Howard, A. The Soil and Health: A Study of Organic Agriculture. New York: Schocken Books, 1947.
Lampkin, N. Organic Farming. Ipswich, U.K.: Farming Press, 1990.
Lampkin, N. H., and S. Padel. The Economics of Organic Farming: An International Perspective. Wallingford, U.K.: CAB International, 1994.
Oelhaf, R. C. Organic Agriculture: Economic and Ecological Comparisons with Conventional Methods. New York: John Wiley, 1978.
Powers, L. F., and R. McSorley. Ecological Principles of Agriculture. Albany, N.Y.: Delmar, 2000.
Rodale, J. I., ed. The Encyclopedia of Organic Gardening. Emmaus, Pa.: Rodale Books Inc., 1959.
Sooby, J. State of the States: Organic Farming Systems Research at Land Grant Institutions 2000–2001. Santa Cruz, Calif.: Organic Farming Research Foundation, 2001.
Stonehouse, B., ed. Biological Husbandry: A Scientific Approach to Organic Farming. London: Butterworths, 1981.
"Organic Food." Encyclopedia of Food and Culture. . Encyclopedia.com. (March 19, 2018). http://www.encyclopedia.com/food/encyclopedias-almanacs-transcripts-and-maps/organic-food
"Organic Food." Encyclopedia of Food and Culture. . Retrieved March 19, 2018 from Encyclopedia.com: http://www.encyclopedia.com/food/encyclopedias-almanacs-transcripts-and-maps/organic-food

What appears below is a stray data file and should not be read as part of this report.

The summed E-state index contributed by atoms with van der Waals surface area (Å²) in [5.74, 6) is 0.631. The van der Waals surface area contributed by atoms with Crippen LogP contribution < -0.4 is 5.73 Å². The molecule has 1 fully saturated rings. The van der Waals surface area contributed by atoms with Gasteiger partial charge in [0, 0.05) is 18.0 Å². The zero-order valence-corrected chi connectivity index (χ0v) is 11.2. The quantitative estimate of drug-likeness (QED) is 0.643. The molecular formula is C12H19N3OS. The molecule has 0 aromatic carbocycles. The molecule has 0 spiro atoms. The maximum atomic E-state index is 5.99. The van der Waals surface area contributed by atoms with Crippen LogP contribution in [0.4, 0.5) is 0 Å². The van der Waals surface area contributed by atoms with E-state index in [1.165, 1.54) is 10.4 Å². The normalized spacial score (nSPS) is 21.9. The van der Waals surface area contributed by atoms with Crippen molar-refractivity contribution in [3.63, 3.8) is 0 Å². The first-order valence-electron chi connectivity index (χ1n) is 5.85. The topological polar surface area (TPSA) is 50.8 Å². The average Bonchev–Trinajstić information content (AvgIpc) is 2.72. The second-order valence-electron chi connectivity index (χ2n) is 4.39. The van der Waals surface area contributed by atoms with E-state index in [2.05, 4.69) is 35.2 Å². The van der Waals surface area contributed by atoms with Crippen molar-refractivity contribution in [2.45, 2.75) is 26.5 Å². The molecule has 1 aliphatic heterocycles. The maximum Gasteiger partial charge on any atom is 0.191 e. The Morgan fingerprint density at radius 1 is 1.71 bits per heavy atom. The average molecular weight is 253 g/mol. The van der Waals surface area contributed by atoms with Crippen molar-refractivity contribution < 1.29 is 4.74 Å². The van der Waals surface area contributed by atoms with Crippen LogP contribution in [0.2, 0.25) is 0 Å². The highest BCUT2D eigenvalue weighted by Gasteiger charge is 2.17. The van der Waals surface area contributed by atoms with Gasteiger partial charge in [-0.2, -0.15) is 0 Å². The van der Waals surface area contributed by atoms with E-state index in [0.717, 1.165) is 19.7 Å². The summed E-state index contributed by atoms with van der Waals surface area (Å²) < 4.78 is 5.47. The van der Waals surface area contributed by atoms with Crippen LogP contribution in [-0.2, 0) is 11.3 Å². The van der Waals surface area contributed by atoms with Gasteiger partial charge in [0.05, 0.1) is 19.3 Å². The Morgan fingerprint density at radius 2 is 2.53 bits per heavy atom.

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In response to a need to standardize the use of such terms as organic and natural, the U.S. Congress passed the Organic Foods Production Act of 1990, which established the U.S. National Organic Standards Board (NOSB). In 1995, the NOSB defined organic agriculture as "an ecological production management system that promotes and enhances biodiversity , biological cycles and soil biological activity. It is based on minimal use of off-farm inputs and on management practices that restore, maintain and enhance ecological harmony." Organic production uses "materials and practices that enhance the ecological balance of natural systems and that integrate the parts of the farming system into an ecological whole," though such practices "cannot ensure that products are completely free of residues" of pesticides, herbicides, and other additives or contaminants. However, "methods are used to minimize pollution from air, soil, and water. Organic food handlers, processors, and retailers adhere to standards that maintain the integrity of organic agricultural products. The primary goal of organic agriculture is to optimize the health and productivity of interdependent communities of soil life, plants, animals and people" (NOSB).